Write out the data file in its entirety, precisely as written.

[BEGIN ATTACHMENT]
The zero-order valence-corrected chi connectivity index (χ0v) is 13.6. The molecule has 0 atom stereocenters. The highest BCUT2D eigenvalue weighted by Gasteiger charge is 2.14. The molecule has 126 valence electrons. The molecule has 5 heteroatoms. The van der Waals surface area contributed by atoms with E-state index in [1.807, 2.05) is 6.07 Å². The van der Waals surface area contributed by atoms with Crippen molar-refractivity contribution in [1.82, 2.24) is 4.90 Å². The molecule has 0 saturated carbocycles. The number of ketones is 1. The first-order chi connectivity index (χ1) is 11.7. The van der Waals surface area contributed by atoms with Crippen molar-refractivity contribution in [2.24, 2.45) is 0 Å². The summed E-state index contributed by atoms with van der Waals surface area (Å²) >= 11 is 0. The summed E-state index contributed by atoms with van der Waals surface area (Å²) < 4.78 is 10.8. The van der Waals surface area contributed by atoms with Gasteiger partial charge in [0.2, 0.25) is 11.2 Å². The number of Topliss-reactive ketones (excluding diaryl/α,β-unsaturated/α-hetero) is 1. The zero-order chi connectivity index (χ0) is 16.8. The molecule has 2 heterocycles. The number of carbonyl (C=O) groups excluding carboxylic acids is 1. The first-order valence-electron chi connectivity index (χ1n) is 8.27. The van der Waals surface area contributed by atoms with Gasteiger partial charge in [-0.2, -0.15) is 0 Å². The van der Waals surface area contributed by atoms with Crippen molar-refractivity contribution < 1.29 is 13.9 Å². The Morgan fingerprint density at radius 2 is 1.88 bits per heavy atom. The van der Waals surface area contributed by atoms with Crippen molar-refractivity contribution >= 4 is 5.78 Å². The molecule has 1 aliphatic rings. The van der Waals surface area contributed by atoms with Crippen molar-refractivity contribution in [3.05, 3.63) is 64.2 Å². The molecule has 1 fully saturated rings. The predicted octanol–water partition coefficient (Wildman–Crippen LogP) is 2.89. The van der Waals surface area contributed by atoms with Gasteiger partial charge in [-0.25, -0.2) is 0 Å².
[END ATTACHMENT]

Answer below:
The zero-order valence-corrected chi connectivity index (χ0v) is 13.6. The molecule has 0 atom stereocenters. The highest BCUT2D eigenvalue weighted by Gasteiger charge is 2.14. The molecule has 126 valence electrons. The molecule has 5 heteroatoms. The van der Waals surface area contributed by atoms with E-state index in [1.807, 2.05) is 6.07 Å². The van der Waals surface area contributed by atoms with Crippen molar-refractivity contribution in [1.82, 2.24) is 4.90 Å². The molecule has 0 saturated carbocycles. The number of ketones is 1. The first-order chi connectivity index (χ1) is 11.7. The van der Waals surface area contributed by atoms with Crippen molar-refractivity contribution in [2.24, 2.45) is 0 Å². The summed E-state index contributed by atoms with van der Waals surface area (Å²) >= 11 is 0. The summed E-state index contributed by atoms with van der Waals surface area (Å²) < 4.78 is 10.8. The van der Waals surface area contributed by atoms with Gasteiger partial charge in [0.2, 0.25) is 11.2 Å². The number of Topliss-reactive ketones (excluding diaryl/α,β-unsaturated/α-hetero) is 1. The zero-order chi connectivity index (χ0) is 16.8. The molecule has 2 heterocycles. The number of carbonyl (C=O) groups excluding carboxylic acids is 1. The first-order valence-electron chi connectivity index (χ1n) is 8.27. The van der Waals surface area contributed by atoms with Gasteiger partial charge in [-0.2, -0.15) is 0 Å². The van der Waals surface area contributed by atoms with Crippen molar-refractivity contribution < 1.29 is 13.9 Å². The Morgan fingerprint density at radius 2 is 1.88 bits per heavy atom. The van der Waals surface area contributed by atoms with Crippen molar-refractivity contribution >= 4 is 5.78 Å². The molecule has 1 aliphatic rings. The van der Waals surface area contributed by atoms with Crippen molar-refractivity contribution in [3.05, 3.63) is 64.2 Å². The molecule has 1 fully saturated rings. The predicted octanol–water partition coefficient (Wildman–Crippen LogP) is 2.89. The van der Waals surface area contributed by atoms with Gasteiger partial charge in [-0.25, -0.2) is 0 Å².